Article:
The events of the last year have changed how many older people want to live and whilst they may wish to keep their independence, they want to be close to family as they become more dependent. At the other end of the age spectrum, many young people cannot afford to move away from home when in times past they might have done, but want to have more flexibility around how they live. So-called multi-generational living may not suit everyone if all the generations are living in the same house though! This is where the idea of a ‘granny annexe’ appeals, especially if you have a large garden that has plenty of space.

If you’re thinking a granny annexe might be just what you want, you’ll need to consider a few things carefully, planning regulations being the first and foremost.

Creating a fully self-contained ‘flat’ in your garden, is definitely going to require planning permission – there’s no [legal] way round that. On the upside, it means you can design exactly what you want. Subject to the planning department saying “Yes!”, (and we all know they can say “No!), the annexe becomes a legal part of your home, which can be an advantage if you decide to sell up.

If you’d rather not go down the planning permission route, or if you think there may be challenges (green belt, a conservation area, or if you want to put the annexe in front of the building line of your home), the alternative could be to put a mobile home in your garden under a “certificate of lawful development”.

To clarify, a mobile home is defined as a structure which cannot legally be towed on the road (i.e. it is not a touring caravan), but it still needs to be feasible to transport it on the road legally.

There are size restrictions on mobile homes. This means that it must be a single or twin unit (i.e. two parts joined together down the long axis). A single unit can’t be more than 14ft wide (just over 4m), and the longest practical length of a unit this size is 40ft (about 12m), so it could be transported on a trailer. This is still a perfectly comfortable size for a single person to live in.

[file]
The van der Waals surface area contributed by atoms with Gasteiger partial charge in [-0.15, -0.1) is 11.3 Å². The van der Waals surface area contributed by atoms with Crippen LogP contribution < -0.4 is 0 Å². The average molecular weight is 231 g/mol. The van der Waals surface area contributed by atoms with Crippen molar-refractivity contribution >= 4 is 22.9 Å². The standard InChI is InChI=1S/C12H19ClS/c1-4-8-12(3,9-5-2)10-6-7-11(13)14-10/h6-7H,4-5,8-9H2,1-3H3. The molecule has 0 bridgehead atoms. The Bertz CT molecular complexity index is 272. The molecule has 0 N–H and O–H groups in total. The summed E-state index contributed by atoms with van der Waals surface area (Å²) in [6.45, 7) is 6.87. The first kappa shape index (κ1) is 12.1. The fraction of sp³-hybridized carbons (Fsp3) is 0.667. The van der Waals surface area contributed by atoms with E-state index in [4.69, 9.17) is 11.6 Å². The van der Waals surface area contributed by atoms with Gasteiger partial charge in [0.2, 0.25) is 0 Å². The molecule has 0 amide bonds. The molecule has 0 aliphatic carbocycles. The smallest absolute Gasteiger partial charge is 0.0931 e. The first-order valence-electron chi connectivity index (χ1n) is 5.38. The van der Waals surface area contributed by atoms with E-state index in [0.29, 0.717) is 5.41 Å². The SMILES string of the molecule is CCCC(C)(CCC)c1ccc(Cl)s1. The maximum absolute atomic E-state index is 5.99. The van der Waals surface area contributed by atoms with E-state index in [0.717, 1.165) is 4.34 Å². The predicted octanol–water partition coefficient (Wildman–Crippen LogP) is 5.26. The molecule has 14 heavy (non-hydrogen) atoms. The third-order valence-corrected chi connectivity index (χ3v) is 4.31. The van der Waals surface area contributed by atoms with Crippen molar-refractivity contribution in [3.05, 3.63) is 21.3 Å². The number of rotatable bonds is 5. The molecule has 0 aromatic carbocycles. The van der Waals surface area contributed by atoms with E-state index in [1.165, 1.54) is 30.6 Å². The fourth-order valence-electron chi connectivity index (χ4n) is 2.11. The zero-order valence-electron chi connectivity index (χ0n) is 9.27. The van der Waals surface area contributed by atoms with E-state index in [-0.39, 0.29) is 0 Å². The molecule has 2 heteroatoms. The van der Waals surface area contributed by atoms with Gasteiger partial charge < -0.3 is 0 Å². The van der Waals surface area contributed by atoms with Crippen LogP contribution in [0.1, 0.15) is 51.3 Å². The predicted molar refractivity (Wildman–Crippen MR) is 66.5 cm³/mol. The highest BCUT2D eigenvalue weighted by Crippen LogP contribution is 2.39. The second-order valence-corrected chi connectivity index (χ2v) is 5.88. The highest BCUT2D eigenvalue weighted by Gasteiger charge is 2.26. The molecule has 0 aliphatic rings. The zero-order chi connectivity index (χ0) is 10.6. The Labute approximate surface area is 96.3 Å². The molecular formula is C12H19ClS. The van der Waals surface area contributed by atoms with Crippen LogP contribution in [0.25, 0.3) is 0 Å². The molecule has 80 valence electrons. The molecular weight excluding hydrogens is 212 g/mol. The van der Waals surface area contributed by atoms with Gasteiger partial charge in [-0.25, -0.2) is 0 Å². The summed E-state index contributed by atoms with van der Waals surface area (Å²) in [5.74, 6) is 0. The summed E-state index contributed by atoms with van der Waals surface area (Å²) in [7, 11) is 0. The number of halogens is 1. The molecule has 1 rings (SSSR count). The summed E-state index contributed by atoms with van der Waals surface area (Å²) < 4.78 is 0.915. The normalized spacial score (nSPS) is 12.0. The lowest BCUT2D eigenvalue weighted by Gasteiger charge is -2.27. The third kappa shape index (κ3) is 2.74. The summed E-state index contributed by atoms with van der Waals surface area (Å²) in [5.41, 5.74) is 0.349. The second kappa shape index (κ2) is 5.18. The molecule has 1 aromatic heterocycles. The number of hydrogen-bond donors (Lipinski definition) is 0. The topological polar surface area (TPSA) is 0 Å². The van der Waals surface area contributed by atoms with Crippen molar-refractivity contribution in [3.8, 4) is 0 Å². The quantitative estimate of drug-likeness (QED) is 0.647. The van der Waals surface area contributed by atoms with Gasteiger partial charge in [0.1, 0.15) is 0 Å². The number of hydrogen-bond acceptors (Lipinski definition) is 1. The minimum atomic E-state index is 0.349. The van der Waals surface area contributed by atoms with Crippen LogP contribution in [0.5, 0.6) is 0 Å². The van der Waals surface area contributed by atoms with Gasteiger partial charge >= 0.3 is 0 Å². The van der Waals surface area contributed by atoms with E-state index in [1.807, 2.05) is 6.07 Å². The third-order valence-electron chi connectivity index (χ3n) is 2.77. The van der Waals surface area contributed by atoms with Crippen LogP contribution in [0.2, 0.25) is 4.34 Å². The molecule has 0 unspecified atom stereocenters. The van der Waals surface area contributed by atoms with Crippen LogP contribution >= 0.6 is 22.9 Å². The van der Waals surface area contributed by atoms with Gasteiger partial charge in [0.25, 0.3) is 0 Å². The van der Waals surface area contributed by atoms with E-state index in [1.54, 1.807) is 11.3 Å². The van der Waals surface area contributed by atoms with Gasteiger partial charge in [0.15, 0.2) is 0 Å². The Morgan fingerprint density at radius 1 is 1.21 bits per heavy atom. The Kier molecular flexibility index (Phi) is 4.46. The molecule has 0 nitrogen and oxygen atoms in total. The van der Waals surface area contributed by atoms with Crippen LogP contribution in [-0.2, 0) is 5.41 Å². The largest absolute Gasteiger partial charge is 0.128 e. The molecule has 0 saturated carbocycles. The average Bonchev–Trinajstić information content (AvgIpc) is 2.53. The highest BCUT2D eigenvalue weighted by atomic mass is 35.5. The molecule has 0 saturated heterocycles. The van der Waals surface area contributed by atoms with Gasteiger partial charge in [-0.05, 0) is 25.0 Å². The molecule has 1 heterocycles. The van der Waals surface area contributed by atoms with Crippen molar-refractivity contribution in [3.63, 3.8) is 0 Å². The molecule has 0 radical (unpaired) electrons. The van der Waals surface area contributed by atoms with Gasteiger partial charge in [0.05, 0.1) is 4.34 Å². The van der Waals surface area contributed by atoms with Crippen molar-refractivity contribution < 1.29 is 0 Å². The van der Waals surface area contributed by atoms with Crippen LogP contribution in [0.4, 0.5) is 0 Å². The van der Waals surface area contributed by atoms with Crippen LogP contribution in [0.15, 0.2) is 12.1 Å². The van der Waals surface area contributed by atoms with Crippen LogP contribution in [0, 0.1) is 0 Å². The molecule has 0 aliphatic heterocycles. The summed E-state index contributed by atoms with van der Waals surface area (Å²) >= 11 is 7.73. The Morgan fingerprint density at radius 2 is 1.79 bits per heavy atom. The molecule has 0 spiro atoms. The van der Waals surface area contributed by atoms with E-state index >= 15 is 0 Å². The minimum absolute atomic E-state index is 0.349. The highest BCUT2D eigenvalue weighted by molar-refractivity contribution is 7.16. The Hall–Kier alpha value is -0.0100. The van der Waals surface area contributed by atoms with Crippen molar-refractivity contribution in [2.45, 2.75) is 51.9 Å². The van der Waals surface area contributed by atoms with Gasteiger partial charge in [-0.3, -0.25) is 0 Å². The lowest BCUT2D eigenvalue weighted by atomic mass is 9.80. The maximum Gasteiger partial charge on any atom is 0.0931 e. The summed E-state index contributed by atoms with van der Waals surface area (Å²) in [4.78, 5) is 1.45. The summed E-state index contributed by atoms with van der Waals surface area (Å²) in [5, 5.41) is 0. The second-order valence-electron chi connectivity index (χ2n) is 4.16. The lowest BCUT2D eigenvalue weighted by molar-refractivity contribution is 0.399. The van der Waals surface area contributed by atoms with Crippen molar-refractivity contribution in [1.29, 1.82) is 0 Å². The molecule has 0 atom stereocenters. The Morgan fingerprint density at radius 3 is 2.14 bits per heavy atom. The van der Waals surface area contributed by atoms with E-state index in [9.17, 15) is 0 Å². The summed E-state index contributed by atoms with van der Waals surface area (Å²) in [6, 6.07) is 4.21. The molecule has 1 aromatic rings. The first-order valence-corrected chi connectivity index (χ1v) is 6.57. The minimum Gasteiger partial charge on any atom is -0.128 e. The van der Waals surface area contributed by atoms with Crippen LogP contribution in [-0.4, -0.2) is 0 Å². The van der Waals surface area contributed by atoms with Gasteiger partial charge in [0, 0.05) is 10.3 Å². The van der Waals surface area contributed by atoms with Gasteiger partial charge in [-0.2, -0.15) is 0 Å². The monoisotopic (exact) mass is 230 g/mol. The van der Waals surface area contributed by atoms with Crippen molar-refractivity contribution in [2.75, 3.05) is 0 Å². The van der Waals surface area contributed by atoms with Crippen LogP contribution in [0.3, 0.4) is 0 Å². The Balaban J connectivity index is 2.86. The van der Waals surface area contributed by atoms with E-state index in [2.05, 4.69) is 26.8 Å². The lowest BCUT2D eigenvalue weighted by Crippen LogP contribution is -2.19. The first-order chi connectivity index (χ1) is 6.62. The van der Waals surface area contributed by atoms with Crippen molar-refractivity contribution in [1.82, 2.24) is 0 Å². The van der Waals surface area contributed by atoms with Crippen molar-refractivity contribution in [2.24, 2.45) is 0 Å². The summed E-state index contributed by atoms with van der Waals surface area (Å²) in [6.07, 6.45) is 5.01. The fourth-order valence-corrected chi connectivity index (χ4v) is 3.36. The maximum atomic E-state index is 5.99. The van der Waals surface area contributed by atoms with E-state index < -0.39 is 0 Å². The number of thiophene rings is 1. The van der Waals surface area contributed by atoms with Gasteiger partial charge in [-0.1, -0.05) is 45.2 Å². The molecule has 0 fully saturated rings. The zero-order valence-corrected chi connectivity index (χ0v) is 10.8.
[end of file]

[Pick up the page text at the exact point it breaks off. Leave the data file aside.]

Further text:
A twin unit can’t be more than 22ft 7 (6.8m) wide and 65 ft 7 (20m) long, and must be capable of being separated into no more than two parts for transportation (although if you ever did need to transport this, the logistics may be very challenging!). As this is larger than many family homes these days, this could even be suitable for a family.

These size and shape limits may restrict your annexe but you can of course still have something that is not your average rectangular box – take a look at our ideas here (https://www.scandinavianhomes.com/mobile-homes/).

Several of our smaller log homes would also make great annexes too – for example the Valo 46A (https://www.scandinavianhomes.com/house/valo-46-a-and-b/) or the Emmi 85 (https://www.scandinavianhomes.com/house/emmi-85/).


We’ll work with you to create an annexe that’s exactly suited to your needs. And you can look forward to a sustainable, beautiful, warm and secure annexe in your garden.

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